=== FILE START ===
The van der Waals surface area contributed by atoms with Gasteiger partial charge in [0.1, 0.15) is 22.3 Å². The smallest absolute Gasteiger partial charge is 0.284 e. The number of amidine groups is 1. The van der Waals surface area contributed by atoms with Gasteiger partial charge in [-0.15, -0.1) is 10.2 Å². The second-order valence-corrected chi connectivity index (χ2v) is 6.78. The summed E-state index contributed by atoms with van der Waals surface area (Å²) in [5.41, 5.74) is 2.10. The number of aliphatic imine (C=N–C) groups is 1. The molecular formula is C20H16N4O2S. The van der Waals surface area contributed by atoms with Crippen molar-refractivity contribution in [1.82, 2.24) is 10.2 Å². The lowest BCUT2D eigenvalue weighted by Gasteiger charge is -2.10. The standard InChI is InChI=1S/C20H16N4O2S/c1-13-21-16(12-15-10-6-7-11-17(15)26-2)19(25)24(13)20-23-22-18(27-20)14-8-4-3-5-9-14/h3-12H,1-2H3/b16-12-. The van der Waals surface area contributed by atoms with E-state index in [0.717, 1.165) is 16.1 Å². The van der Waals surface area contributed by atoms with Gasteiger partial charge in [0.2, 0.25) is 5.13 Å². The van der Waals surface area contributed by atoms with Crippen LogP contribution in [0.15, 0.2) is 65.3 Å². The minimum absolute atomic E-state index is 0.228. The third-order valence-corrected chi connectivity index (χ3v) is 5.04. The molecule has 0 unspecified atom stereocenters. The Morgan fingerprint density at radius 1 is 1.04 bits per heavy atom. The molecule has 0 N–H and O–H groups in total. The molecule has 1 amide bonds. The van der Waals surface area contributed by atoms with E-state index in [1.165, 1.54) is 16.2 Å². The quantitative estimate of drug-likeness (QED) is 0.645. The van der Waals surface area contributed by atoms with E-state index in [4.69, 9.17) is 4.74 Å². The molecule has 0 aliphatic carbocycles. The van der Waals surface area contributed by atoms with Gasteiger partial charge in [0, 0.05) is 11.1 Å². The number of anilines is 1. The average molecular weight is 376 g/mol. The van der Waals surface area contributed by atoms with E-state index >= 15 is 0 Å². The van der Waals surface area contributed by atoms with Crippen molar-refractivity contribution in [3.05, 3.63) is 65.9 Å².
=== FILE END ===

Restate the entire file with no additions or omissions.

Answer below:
The van der Waals surface area contributed by atoms with Gasteiger partial charge in [0.1, 0.15) is 22.3 Å². The smallest absolute Gasteiger partial charge is 0.284 e. The number of amidine groups is 1. The van der Waals surface area contributed by atoms with Gasteiger partial charge in [-0.15, -0.1) is 10.2 Å². The second-order valence-corrected chi connectivity index (χ2v) is 6.78. The summed E-state index contributed by atoms with van der Waals surface area (Å²) in [5.41, 5.74) is 2.10. The number of aliphatic imine (C=N–C) groups is 1. The molecular formula is C20H16N4O2S. The van der Waals surface area contributed by atoms with Crippen molar-refractivity contribution in [1.82, 2.24) is 10.2 Å². The lowest BCUT2D eigenvalue weighted by Gasteiger charge is -2.10. The standard InChI is InChI=1S/C20H16N4O2S/c1-13-21-16(12-15-10-6-7-11-17(15)26-2)19(25)24(13)20-23-22-18(27-20)14-8-4-3-5-9-14/h3-12H,1-2H3/b16-12-. The van der Waals surface area contributed by atoms with E-state index in [0.717, 1.165) is 16.1 Å². The van der Waals surface area contributed by atoms with Gasteiger partial charge in [0.2, 0.25) is 5.13 Å². The van der Waals surface area contributed by atoms with Crippen LogP contribution in [0.15, 0.2) is 65.3 Å². The minimum absolute atomic E-state index is 0.228. The third-order valence-corrected chi connectivity index (χ3v) is 5.04. The molecule has 0 unspecified atom stereocenters. The Morgan fingerprint density at radius 1 is 1.04 bits per heavy atom. The molecule has 0 N–H and O–H groups in total. The molecule has 1 amide bonds. The van der Waals surface area contributed by atoms with E-state index in [1.165, 1.54) is 16.2 Å². The quantitative estimate of drug-likeness (QED) is 0.645. The van der Waals surface area contributed by atoms with E-state index in [4.69, 9.17) is 4.74 Å². The molecule has 0 aliphatic carbocycles. The van der Waals surface area contributed by atoms with Gasteiger partial charge in [0, 0.05) is 11.1 Å². The number of anilines is 1. The average molecular weight is 376 g/mol. The van der Waals surface area contributed by atoms with E-state index >= 15 is 0 Å². The van der Waals surface area contributed by atoms with Crippen molar-refractivity contribution in [3.05, 3.63) is 65.9 Å².